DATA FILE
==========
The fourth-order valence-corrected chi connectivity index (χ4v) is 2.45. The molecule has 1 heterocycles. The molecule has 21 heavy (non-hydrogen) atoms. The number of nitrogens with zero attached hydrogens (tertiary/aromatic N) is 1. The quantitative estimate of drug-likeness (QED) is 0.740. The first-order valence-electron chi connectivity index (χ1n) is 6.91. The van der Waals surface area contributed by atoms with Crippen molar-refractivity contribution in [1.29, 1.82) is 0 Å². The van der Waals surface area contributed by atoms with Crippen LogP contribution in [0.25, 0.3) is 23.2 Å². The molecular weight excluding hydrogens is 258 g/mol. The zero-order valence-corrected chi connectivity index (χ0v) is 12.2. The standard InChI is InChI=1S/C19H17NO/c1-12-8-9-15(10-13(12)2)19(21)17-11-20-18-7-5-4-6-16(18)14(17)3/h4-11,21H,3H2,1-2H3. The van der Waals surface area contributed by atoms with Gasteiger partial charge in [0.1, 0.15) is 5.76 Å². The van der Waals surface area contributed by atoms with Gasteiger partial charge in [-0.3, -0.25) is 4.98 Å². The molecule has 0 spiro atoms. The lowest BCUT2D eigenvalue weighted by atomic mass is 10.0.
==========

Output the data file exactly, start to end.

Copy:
The fourth-order valence-corrected chi connectivity index (χ4v) is 2.45. The molecule has 1 heterocycles. The molecule has 21 heavy (non-hydrogen) atoms. The number of nitrogens with zero attached hydrogens (tertiary/aromatic N) is 1. The quantitative estimate of drug-likeness (QED) is 0.740. The first-order valence-electron chi connectivity index (χ1n) is 6.91. The van der Waals surface area contributed by atoms with Crippen molar-refractivity contribution in [1.29, 1.82) is 0 Å². The van der Waals surface area contributed by atoms with Crippen LogP contribution in [0.25, 0.3) is 23.2 Å². The molecular weight excluding hydrogens is 258 g/mol. The zero-order valence-corrected chi connectivity index (χ0v) is 12.2. The standard InChI is InChI=1S/C19H17NO/c1-12-8-9-15(10-13(12)2)19(21)17-11-20-18-7-5-4-6-16(18)14(17)3/h4-11,21H,3H2,1-2H3. The van der Waals surface area contributed by atoms with Gasteiger partial charge in [0.1, 0.15) is 5.76 Å². The van der Waals surface area contributed by atoms with Gasteiger partial charge in [-0.3, -0.25) is 4.98 Å². The molecule has 0 spiro atoms. The lowest BCUT2D eigenvalue weighted by atomic mass is 10.0.